Kennebunk Plains Preserve

Urban sprawl is the biggest threat to wildlife and nativ habitats in Main, even with  more  than  440,000  acres  (17,000  hectares)  of  land  already  protected.  As  long  as commercial  and  residential  development  can  be  controlled,  the  native  habitats  will  be preserved. Come  here  in  late  summer  and  you  can’t miss it: a wide expanse of grassland spangled  with  vivid  purple  wildflowers.  It’s known  as  the  northern  blazing  star,  and you won’t find it anywhere else in Maine—or hardly anywhere else in the world. This one  135-acre  (56-hectare)  parcel  of  land holds a virtual monopoly on northern blazing  star,  with  an  estimated  90%  of  the world’s specimens.

Kennebunk  Plains  is  an  oddball  landscape  for  New  England  anyway.  Such  a classic prairie habitat hardly ever exists so close  to  the  ocean—many  of  the  plants that  thrive  here,  such  as  little  bluestem grass, are common out on the Great Plains but  unknown  in  Maine.  And  though  this protected  parcel  is  open  to  the  public  to walk around in, you’ll notice that the grasslands  extend  well  beyond  the  preserve, occupying  some  2,000  acres  (800  hectares)  of  coastal  plain  with  their  deep deposits of sand, not washed up from the sea but dumped by ancient glaciers.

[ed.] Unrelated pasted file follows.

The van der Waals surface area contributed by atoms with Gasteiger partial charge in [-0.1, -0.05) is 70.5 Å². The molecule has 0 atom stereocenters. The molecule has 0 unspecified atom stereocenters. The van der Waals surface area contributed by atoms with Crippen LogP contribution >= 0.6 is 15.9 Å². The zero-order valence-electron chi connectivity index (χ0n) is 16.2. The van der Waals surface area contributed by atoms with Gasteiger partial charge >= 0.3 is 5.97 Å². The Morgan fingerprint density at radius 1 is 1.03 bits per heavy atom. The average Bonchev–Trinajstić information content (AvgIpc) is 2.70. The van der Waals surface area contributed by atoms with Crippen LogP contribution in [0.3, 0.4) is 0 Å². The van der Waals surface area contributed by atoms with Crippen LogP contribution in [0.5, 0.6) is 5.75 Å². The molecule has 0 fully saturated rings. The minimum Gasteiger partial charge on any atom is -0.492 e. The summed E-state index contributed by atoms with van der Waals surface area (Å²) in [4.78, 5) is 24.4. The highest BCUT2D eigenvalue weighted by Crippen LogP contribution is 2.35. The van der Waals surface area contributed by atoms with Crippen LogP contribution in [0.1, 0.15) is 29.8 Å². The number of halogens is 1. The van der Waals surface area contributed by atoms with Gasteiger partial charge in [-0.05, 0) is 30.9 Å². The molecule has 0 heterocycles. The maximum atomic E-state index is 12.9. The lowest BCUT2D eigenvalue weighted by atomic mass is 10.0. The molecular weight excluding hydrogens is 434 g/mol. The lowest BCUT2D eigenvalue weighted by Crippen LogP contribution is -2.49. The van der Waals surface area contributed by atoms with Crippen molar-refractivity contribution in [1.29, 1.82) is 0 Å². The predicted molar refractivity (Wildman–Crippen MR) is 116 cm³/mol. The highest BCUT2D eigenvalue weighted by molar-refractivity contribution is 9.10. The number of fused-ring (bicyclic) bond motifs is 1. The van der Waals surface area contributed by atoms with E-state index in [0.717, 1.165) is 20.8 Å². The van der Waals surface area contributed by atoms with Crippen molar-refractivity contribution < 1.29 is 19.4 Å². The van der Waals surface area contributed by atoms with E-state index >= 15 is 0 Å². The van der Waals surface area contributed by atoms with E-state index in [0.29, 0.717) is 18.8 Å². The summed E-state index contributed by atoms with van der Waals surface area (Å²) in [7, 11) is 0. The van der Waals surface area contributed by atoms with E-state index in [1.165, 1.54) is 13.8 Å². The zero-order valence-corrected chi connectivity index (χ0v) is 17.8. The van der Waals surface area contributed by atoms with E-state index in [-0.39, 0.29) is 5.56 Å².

Working with the Maine Department of Inland  Fisheries  and  Wildlife,  the  Nature Conservancy   deliberately   starts   small fires—known  as  “prescribed  burns”—on the preserve at periodic intervals, to scale back  outlying  patches  of  pitch  pine  and scrub oak forest. It’s an ancient land-management   strategy,   the   same   used   by Native  Americans  when  they  raised  blueberries on this plain. By preserving the old ways, the Kennebunk Plains’ 21st-century stewards  hope  to  preserve  this  last  remnant of what once was a common ecosystem.

Several  rare  or  endangered  bird  species have found a haven on these unusual grasslands,  including  grasshopper  sparrows,  upland  sandpipers,  vesper  sparrows, and horned larks. Black racer snakes thrive  here  too,  one  of  only  two  known populations in the state. That’s what happens when you get an oddball landscape—it  enables  entirely  different  species  to thrive  where  they  otherwise  wouldn’t. That’s what diversity’s all about.